Cyber attacks against healthcare organizations are on the rise: this white paper offers proven ways to protect your organization and patients from ransomware attacks and other types of data theft.
As healthcare becomes more patient-driven, with greater emphasis on care outcome, technology is playing a major role in the recording and sharing of medical information – not just between providers but pharmacies, healthcare institutions, insurers and the government. Electronic health records, or EHR, are the center of the healthcare information boom, especially since Medicare and other government agencies are mandating its use, relieving medical and insurance offices of stacks of paper claims and overflowing cabinets of medical records folders.
While easing storage and sharing of information is a positive development for patients and providers, it has resulted in our expanding digital footprints as well as increased risk of theft from data miners and malicious hacking. Protecting medical and related data is much more complicated than just five years ago, according to Shields Health Group CIO Chuck Spurr. The good news is that the threats and vulnerabilities are finally being acknowledged and discussed by health organizations, but, as Bob Chaput of Clearwater Compliance believes, what is needed is a strategy to combat those threats and close the vulnerable loopholes.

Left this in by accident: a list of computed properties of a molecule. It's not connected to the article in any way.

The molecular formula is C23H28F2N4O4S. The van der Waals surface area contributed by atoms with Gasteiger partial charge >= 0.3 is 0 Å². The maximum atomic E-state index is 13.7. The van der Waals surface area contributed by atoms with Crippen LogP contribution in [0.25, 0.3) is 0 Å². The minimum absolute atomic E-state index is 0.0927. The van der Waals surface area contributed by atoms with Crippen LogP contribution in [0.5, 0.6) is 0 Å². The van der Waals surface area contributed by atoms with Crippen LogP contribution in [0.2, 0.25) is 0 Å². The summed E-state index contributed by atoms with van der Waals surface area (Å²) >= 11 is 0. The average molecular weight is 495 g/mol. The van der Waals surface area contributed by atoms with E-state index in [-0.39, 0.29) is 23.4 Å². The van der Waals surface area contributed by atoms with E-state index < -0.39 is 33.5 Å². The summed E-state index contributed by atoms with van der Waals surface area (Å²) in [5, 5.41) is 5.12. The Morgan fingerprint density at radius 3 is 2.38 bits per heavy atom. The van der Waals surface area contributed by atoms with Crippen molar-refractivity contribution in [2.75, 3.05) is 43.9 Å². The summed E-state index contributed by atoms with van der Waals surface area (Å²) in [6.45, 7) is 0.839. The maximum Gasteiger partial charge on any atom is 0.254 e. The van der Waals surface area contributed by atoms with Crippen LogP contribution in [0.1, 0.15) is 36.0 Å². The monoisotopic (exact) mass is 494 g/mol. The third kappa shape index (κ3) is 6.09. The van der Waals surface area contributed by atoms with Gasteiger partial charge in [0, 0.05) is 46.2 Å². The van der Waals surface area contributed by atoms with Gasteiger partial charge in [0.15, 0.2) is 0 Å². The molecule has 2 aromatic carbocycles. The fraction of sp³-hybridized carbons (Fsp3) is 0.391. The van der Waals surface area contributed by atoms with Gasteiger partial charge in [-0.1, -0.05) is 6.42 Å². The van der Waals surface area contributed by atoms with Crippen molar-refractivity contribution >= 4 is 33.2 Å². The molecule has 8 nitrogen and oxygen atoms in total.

In this white paper, we’ll examine the extent of the cyber security problems and learn what some organizations are doing to protect their healthcare data.
The problem: cyber security attacks put patient data and healthcare providers at risk
Until a few years ago, medical records were considered hacking’s second-tier. Now, it’s not just about gaining access to social security numbers but mining far more detailed medical information, as the rise of ransomware demonstrates.
With the rise in EHR also come cybersecurity issues – ransomware biggest headache. Data breaches occur when information is compromised, either deliberately through hacking, or from careless handling by the office and other staff with access, such as leaving a portable hard drive where it can be stolen or a laptop open with patient data exposed on screen. Currently (June 2017) ransomware protection is the top priority for health and life sciences industry nationwide, according to Intel.